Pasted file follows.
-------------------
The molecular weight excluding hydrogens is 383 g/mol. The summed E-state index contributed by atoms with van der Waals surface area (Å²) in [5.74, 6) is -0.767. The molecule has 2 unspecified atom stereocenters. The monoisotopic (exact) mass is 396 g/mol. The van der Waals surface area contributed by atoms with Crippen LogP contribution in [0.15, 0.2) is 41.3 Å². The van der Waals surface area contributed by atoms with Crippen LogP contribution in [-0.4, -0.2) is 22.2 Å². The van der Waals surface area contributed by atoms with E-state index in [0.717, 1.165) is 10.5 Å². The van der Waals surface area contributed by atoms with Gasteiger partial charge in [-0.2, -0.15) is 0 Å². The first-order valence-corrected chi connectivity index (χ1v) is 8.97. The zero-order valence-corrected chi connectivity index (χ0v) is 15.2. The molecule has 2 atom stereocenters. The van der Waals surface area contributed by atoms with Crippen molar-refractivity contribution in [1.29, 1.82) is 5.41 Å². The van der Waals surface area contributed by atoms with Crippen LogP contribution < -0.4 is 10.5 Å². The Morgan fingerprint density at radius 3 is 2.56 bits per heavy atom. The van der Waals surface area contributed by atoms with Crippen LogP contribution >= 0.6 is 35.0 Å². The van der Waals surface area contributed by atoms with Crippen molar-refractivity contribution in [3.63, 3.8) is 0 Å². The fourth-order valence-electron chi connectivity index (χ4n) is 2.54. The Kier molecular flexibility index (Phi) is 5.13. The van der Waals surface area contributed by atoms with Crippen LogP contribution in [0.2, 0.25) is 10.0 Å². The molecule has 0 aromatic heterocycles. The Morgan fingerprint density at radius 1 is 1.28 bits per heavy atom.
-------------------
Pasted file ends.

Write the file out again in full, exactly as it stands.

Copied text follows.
The molecular weight excluding hydrogens is 383 g/mol. The summed E-state index contributed by atoms with van der Waals surface area (Å²) in [5.74, 6) is -0.767. The molecule has 2 unspecified atom stereocenters. The monoisotopic (exact) mass is 396 g/mol. The van der Waals surface area contributed by atoms with Crippen LogP contribution in [0.15, 0.2) is 41.3 Å². The van der Waals surface area contributed by atoms with Crippen LogP contribution in [-0.4, -0.2) is 22.2 Å². The van der Waals surface area contributed by atoms with E-state index in [0.717, 1.165) is 10.5 Å². The van der Waals surface area contributed by atoms with Gasteiger partial charge in [-0.2, -0.15) is 0 Å². The first-order valence-corrected chi connectivity index (χ1v) is 8.97. The zero-order valence-corrected chi connectivity index (χ0v) is 15.2. The molecule has 2 atom stereocenters. The van der Waals surface area contributed by atoms with Crippen molar-refractivity contribution in [1.29, 1.82) is 5.41 Å². The van der Waals surface area contributed by atoms with Crippen LogP contribution < -0.4 is 10.5 Å². The Morgan fingerprint density at radius 3 is 2.56 bits per heavy atom. The van der Waals surface area contributed by atoms with Crippen LogP contribution >= 0.6 is 35.0 Å². The van der Waals surface area contributed by atoms with Crippen molar-refractivity contribution in [3.63, 3.8) is 0 Å². The fourth-order valence-electron chi connectivity index (χ4n) is 2.54. The Kier molecular flexibility index (Phi) is 5.13. The van der Waals surface area contributed by atoms with Crippen LogP contribution in [0.2, 0.25) is 10.0 Å². The molecule has 0 aromatic heterocycles. The Morgan fingerprint density at radius 1 is 1.28 bits per heavy atom.